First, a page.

from one boundary rut to another to make a verst; or cut off the flowers of wormwood growing in the rut, and crushing them in his hands, sniffed at the bitter-sweet, pungent odour. Of all the thoughts of the previous day not a trace remained. He thought of nothing at all. He listened wearily to the sounds that were ever the same, the whiz of the shells above the booming of the cannon, looked at the faces of the men of the first battalion, which he had gazed at to weariness already, and waited. “Here it comes … this one’s for us again!” he thought, listening to the whiz of something flying out of the region of smoke. “One, another! More! Fallen” … He stopped short and looked towards the ranks. “No; it has flown over. But that one has fallen!” And he fell to pacing up and down again, trying to reach the next boundary in sixteen steps.

A whiz and a thud! Five paces from him the dry soil was thrown up, as a cannon ball sank into the earth. A chill ran down his back. He looked at the ranks. Probably a number had been struck: the men had gathered in a crowd in the second battalion.

M. l’aide-de-camp,” he shouted, “tell the men not to crowd together.”

The adjutant, having obeyed this instruction, was approaching Prince Andrey. From the other side the major in command of the battalion came riding up.

“Look out!” rang out a frightened cry from a soldier, and like a bird, with swift, whirring wings alighting on the earth, a grenade dropped with a dull thud a couple of paces from Prince Andrey, near the major’s horse. The horse, with no question of whether it were right or wrong to show fear, snorted, reared, almost throwing the major, and galloped away. The horse’s terror infected the men.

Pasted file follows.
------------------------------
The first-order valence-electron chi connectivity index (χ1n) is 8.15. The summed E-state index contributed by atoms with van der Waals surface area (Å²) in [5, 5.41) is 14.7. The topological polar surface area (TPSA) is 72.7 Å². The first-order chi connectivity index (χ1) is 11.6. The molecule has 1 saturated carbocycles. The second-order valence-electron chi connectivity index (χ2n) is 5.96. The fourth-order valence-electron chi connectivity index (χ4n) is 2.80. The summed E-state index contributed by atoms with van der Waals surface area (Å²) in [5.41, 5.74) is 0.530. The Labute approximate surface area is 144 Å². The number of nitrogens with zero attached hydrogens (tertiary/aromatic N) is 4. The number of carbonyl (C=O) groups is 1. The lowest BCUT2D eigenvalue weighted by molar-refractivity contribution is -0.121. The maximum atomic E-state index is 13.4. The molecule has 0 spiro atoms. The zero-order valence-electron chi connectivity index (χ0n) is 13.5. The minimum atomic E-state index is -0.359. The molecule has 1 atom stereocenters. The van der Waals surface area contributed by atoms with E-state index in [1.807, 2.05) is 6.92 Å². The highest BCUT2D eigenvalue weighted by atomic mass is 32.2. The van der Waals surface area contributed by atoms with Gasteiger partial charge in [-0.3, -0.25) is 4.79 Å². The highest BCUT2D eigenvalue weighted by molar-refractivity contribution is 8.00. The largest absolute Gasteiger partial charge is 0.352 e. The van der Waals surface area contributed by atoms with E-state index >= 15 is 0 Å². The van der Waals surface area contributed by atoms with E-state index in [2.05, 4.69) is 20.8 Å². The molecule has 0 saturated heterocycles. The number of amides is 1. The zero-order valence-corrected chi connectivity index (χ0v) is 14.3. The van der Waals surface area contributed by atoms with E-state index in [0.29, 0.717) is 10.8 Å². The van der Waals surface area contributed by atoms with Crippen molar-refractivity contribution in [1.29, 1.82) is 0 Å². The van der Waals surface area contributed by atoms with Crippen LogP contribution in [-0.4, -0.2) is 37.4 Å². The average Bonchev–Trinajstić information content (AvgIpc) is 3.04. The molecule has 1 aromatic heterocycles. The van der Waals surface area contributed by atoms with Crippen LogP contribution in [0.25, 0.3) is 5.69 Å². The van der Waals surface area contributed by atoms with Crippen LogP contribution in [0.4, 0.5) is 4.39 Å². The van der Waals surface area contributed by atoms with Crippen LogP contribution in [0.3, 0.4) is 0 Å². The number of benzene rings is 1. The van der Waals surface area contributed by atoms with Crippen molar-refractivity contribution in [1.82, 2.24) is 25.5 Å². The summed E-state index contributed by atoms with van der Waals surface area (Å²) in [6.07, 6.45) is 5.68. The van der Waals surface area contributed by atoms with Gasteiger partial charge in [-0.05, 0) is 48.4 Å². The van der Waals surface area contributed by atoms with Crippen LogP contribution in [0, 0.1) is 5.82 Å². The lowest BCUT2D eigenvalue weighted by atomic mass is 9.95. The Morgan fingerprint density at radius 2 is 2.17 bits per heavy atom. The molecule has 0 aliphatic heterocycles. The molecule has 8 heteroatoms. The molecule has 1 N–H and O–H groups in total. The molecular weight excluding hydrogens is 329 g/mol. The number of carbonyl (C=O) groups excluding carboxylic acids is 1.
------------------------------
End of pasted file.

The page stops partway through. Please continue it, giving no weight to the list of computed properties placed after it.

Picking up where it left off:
“Lie down!” shouted the adjutant, throwing himself on the ground. Prince Andrey stood in uncertainty. The shell was smoking and rotating like a top between him and the recumbent adjutant, near a bush of wormwood in the rut between the meadow and the field.

“Can this be death?” Prince Andrey wondered, with an utterly new, wistful feeling, looking at the grass, at the wormwood and at the thread of smoke coiling from the rotating top. “I can’t die, I don’t want to die, I love life, I love this grass and earth and air …”

He thought this, and yet at the same time he did not forget that people were looking at him.

“For shame, M. l’aide-de-camp!” he said to the adjutant; “what sort of …” He did not finish. Simultaneously there was a tearing, crashing sound, like the smash of broken crockery, a puff of stifling fumes, and Prince Andrey was sent spinning over, and flinging up one arm, fell on his face.

Several officers ran up to him. A great stain of blood was spreading over the grass from the right side of his stomach.

The militiamen stood with the stretchers behind the officers. Prince Andrey lay on his chest, with his face sunk in the grass; he was still breathing in hard, hoarse gasps.

“Well, why are you waiting, come along!”

The peasants went up and took him by the shoulders and legs, but he moaned piteously, and they looked at one another, and laid him down again.

“Pick him up, lay him on, it’s all the same!” shouted some one. They lifted him by the shoulders again and laid him on the stretcher.

“Ah, my God! my God! what is it?…The stomach! It’s all over then! Ah, my God!” could be heard among the officers. “It almost grazed my ear,” the adjutant was saying. The peasants, with the stretcher across their shoulders, hurried along the path they had trodden to the ambulance station.

  By PanEris using Melati.

Previous chapter/page Back Home Email this Search Discuss Bookmark Next chapter/page
Copyright: All texts on Bibliomania are © Ltd, and may not be reproduced in any form without our written permission. See our FAQ for more details.